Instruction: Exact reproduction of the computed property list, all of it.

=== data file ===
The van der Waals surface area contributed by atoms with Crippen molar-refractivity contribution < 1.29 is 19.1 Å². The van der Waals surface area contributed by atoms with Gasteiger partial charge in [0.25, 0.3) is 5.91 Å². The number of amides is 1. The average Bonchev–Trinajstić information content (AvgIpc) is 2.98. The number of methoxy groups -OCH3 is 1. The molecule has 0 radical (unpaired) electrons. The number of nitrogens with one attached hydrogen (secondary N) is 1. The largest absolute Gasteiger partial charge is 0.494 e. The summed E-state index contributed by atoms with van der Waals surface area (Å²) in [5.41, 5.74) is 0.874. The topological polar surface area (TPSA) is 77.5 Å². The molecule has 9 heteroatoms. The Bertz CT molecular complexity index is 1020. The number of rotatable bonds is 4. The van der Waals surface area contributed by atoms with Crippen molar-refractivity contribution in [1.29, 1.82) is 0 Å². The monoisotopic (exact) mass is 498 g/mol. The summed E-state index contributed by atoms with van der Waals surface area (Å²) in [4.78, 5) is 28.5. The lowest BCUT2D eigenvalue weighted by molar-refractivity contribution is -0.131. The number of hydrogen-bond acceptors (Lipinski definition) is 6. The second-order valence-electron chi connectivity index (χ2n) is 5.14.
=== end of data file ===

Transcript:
The van der Waals surface area contributed by atoms with Crippen molar-refractivity contribution < 1.29 is 19.1 Å². The van der Waals surface area contributed by atoms with Gasteiger partial charge in [0.25, 0.3) is 5.91 Å². The number of amides is 1. The average Bonchev–Trinajstić information content (AvgIpc) is 2.98. The number of methoxy groups -OCH3 is 1. The molecule has 0 radical (unpaired) electrons. The number of nitrogens with one attached hydrogen (secondary N) is 1. The largest absolute Gasteiger partial charge is 0.494 e. The summed E-state index contributed by atoms with van der Waals surface area (Å²) in [5.41, 5.74) is 0.874. The topological polar surface area (TPSA) is 77.5 Å². The molecule has 9 heteroatoms. The Bertz CT molecular complexity index is 1020. The number of rotatable bonds is 4. The van der Waals surface area contributed by atoms with Crippen molar-refractivity contribution in [1.29, 1.82) is 0 Å². The monoisotopic (exact) mass is 498 g/mol. The summed E-state index contributed by atoms with van der Waals surface area (Å²) in [4.78, 5) is 28.5. The lowest BCUT2D eigenvalue weighted by molar-refractivity contribution is -0.131. The number of hydrogen-bond acceptors (Lipinski definition) is 6. The second-order valence-electron chi connectivity index (χ2n) is 5.14.